Today Indians recall one of the darkest days in their country’s history, while schoolchildren in Spain learn about Dia Escolar de la No-violencia y la Paz, (School Day of Non-Violence and Peace). The holiday marks the tragic assassination of Indian leader Mahatma Gandhi, whose non-violent methods helped India gain independence from Great Britain, and inspired leaders from Martin Luther King Jr. to Nelson Mandela.
I believe that Gandhi’s views were the most enlightened of all the political men in our time…We should strive to do things in his spirit: not to use violence in fighting for our cause, but by non-participation in anything you believe is evil.
If humanity is to progress, Gandhi is inescapable. He lived, thought, and acted, inspired by the vision of humanity evolving toward a world of peace and harmony…Gandhi resisted evil with as much vigor and power as the violent resister, but he resisted with love instead of hate. True pacifism is not unrealistic submission to evil power. It is rather a courageous confirmation of evil by the power of love.
Dr. Martin Luther King, Jr.
His life has inspired me ever since I was a small boy. Ahimsa or nonviolence is the powerful idea that Mahatma Gandhi made familiar throughout the world. But nonviolence does not mean the absence of violence. It is something more positive, more meaningful than that, for it depends wholly on the power of truth.
The Dalai Lama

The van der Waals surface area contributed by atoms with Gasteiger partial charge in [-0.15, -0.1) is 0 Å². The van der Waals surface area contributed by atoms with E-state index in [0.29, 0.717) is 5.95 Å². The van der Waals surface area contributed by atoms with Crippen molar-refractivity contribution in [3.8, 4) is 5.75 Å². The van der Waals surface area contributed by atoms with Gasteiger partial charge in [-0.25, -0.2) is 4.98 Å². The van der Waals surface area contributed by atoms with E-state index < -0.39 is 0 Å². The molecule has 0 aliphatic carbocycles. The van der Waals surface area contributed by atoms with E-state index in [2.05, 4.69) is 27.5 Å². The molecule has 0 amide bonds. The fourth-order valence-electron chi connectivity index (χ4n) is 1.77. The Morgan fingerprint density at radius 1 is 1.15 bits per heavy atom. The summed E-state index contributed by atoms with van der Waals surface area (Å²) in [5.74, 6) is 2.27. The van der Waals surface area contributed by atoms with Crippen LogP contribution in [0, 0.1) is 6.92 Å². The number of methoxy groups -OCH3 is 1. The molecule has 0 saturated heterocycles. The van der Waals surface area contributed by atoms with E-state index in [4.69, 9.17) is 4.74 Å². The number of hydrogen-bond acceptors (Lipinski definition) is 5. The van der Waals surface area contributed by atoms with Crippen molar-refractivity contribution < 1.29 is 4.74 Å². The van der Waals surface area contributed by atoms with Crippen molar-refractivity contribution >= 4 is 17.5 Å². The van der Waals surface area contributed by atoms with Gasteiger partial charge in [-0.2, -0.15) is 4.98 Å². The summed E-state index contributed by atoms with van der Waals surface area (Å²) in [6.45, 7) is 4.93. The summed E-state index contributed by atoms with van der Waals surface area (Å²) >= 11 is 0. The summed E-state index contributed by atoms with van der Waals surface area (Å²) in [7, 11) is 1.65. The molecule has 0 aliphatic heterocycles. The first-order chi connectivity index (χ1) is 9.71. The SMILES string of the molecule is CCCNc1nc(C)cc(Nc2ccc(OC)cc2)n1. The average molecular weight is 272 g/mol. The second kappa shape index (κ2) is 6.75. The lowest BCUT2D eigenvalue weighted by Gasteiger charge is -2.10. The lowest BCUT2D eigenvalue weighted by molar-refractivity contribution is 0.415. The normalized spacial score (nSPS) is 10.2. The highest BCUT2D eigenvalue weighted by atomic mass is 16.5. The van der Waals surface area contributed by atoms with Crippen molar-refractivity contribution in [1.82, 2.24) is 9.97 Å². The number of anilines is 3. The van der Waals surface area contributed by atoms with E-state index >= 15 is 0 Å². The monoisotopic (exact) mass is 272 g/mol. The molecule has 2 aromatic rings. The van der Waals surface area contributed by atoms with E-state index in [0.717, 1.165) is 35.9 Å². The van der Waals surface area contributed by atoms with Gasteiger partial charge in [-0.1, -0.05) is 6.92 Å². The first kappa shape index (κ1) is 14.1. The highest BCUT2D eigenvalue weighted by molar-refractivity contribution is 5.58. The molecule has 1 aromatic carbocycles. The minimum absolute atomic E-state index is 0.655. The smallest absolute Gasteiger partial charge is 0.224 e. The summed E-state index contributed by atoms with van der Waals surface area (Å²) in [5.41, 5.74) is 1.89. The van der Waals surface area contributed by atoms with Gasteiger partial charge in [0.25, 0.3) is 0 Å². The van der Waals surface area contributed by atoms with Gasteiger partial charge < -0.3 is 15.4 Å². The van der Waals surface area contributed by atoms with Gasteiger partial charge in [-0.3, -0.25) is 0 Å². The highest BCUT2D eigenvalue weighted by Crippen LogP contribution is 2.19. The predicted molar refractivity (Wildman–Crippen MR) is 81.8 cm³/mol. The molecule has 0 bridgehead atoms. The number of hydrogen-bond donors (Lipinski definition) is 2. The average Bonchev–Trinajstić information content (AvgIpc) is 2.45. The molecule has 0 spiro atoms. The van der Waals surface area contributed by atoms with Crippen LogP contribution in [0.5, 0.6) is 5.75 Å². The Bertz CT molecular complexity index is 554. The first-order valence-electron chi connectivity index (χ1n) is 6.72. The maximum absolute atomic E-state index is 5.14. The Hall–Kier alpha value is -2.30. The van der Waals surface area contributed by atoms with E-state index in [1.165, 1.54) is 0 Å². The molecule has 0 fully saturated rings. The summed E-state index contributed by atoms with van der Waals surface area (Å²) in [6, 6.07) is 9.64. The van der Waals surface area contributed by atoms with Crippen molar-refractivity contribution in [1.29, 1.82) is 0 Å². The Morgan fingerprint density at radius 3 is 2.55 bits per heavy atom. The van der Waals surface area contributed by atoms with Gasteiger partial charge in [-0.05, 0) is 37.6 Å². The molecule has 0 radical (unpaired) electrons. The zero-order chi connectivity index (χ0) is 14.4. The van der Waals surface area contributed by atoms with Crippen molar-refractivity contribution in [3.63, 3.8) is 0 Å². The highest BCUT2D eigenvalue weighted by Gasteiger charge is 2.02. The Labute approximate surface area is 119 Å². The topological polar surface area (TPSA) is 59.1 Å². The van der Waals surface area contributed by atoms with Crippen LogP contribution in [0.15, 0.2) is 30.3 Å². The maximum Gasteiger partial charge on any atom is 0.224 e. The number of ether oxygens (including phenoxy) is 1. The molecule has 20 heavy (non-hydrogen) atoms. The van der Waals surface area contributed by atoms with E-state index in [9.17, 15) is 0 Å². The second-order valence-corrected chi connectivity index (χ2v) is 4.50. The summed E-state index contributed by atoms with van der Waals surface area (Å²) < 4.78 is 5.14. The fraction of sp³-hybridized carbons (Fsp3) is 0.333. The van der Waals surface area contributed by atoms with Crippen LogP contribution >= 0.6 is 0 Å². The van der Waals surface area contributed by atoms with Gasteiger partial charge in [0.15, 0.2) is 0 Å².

Mahatma Gandhi came and stood at the door of India’s destitute millions, clad as one of themselves, speaking to them in their own language…who else has so unreservedly accepted the vast masses of the Indian people as his flesh and blood…Truth awakened Truth.
Mahatma Gandhi will always be remembered as long as free men and those who love freedom and justice live.
Haile Selassie I
There is no religion higher than Truth and Right-eousness.
If all men realized the obligation of service (as an eternal moral law), they would regard it as a sin to amass wealth; and then, there would be no inequalities of wealth and consequently no famine or starvation.
There is an indefinable mysterious power that pervades everything. I feel it though I do not see it. It is this unseen power which makes itself felt and yet defies all proof because it is so unlike all that I perceive through my senses. But it is possible to reason of the existence of god to a limited extent. Even in ordinary affairs we know that people who do not know who rules or why and how He rules and yet they know that there is a power that certainly rules. In my tour last year in Mysore I met many poor villagers and I found upon inquiry that they did not know who ruled Mysore. They simply said some God ruled it. If the knowledge of these poor people was so limited about their ruler I who am infinitely lesser in respect to God than they to their ruler need not be surprised if I do not realize the presence of God – the King of Kings. Nevertheless I do feel as the poor villagers felt about Mysore that there is orderliness in the universe, there is an unalterable law governing everything and every being that exists or lives.
The Spanish observance of the Indian civil rights leader’s death was established by Spain’s Education Secretary Lorenzo Vidal in 1964.
One Reply to “Martyrdom of Gandhi”
I am not trying to take anything away from Ghandi, the great one, but I want to point out that he was a pacifist against the UK, not China, the USSR (at the time), or any similar harsh, brutal country. He wouldn’t have succeeded in the other countries I mentioned.